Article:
News of Otsego County


. . .Now let’s see, where was I?
Ted Potrikus

. . .Now let’s see, where was I?

By TED POTRIKUS • Special to

Oh yes, I remember: August 1983, leaning against a column in front the library on Main Street for a photo, thanking the people of Cooperstown for reading my Freeman’s Journal work that summer, and heading back to Rochester to begin my junior year of college. My boss published the picture with the caption, “I’d like to thank Richard Johnson for giving me my own column.”

A few things happened since then. I met her in London, England, in 1984 and in 1986 married the wonderful Angela Buesing of Davenport, Iowa; we raised two daughters, each grown and married. I was a newspaper editor in suburban Rochester and then worked for the New York State Senate. I spent three decades in Albany as the lobbyist for New York’s retailers large and small, retiring in November 2020.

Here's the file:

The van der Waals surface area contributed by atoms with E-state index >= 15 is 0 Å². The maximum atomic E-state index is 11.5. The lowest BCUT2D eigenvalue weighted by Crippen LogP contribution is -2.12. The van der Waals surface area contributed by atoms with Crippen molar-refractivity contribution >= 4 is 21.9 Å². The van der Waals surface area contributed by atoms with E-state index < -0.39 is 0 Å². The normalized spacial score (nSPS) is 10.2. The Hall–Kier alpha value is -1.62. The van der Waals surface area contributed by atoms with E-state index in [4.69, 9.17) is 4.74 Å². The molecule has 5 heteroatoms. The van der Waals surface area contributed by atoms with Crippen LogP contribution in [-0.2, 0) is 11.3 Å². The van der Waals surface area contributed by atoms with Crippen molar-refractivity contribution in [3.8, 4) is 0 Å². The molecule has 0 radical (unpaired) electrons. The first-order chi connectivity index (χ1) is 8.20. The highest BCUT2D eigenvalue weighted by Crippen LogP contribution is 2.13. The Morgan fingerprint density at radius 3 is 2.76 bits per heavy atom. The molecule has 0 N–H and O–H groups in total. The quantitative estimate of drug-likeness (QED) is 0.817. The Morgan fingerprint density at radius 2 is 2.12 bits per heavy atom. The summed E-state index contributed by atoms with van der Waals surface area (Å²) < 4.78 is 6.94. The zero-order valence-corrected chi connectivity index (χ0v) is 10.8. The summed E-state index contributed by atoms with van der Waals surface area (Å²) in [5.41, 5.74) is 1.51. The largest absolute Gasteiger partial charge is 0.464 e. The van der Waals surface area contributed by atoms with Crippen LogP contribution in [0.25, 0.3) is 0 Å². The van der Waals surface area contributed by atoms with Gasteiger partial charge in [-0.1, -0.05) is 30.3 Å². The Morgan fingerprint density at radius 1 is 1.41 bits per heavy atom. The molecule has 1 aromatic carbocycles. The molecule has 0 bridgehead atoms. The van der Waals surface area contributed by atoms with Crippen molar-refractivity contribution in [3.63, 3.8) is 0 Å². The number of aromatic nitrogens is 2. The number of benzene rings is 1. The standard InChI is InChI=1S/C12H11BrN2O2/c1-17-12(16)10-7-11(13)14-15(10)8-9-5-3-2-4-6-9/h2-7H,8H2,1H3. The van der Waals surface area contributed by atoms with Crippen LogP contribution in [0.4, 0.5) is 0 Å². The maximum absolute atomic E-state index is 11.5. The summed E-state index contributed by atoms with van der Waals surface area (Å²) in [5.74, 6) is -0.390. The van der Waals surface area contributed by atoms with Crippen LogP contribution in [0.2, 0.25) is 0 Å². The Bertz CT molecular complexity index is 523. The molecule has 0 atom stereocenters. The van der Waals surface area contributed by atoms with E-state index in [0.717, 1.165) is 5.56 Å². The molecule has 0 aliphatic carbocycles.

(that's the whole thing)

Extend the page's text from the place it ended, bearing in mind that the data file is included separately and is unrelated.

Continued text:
But like classic rock bands that retire — only to come back a year later — here I come, out of retirement and back to my beloved hometown. Back to writing for the newspaper that my dad brought home every week when I was growing up, that I’ve never stopped reading, and that indeed gave me my own column all those years ago. I’m honored by the opportunity to work here again and am grateful to Tara Barnwell, Lin Vincent, and Michael Moffat for their dedication to local journalism and their trust in me.

New Editor Views Media Brands As Community Service

New Editor Views Media

Brands As Community Service


I can honestly say this is a column I never thought I would write, my first as editor of The Freeman’s Journal and Hometown Oneonta.

I say that for two reasons: one, I spent the past decade in competition with the Iron String Press media team, while working as an editor and reporter for another news organization; two, that stint, with an Alabama-based organization I shall forever more refer to as the pension fund, did not go well.